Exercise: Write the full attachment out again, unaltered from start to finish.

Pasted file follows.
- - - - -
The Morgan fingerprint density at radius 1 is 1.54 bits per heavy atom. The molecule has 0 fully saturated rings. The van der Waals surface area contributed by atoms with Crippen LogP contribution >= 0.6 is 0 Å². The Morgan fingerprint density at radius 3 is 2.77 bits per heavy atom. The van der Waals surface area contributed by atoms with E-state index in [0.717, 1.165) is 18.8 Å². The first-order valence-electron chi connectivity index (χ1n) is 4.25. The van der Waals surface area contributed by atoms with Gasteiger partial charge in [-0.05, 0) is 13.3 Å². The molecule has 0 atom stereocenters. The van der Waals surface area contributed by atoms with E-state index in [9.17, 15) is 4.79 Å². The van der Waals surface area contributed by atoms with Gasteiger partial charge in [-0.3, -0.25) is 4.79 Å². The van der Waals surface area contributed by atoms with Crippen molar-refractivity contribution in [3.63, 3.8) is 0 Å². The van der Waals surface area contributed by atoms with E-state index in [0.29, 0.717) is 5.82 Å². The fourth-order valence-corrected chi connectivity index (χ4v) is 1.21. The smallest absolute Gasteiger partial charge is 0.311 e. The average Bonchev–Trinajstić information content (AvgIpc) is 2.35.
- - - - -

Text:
The Morgan fingerprint density at radius 1 is 1.54 bits per heavy atom. The molecule has 0 fully saturated rings. The van der Waals surface area contributed by atoms with Crippen LogP contribution >= 0.6 is 0 Å². The Morgan fingerprint density at radius 3 is 2.77 bits per heavy atom. The van der Waals surface area contributed by atoms with E-state index in [0.717, 1.165) is 18.8 Å². The first-order valence-electron chi connectivity index (χ1n) is 4.25. The van der Waals surface area contributed by atoms with Gasteiger partial charge in [-0.05, 0) is 13.3 Å². The molecule has 0 atom stereocenters. The van der Waals surface area contributed by atoms with E-state index in [9.17, 15) is 4.79 Å². The van der Waals surface area contributed by atoms with Gasteiger partial charge in [-0.3, -0.25) is 4.79 Å². The van der Waals surface area contributed by atoms with Crippen molar-refractivity contribution in [3.63, 3.8) is 0 Å². The van der Waals surface area contributed by atoms with E-state index in [0.29, 0.717) is 5.82 Å². The fourth-order valence-corrected chi connectivity index (χ4v) is 1.21. The smallest absolute Gasteiger partial charge is 0.311 e. The average Bonchev–Trinajstić information content (AvgIpc) is 2.35.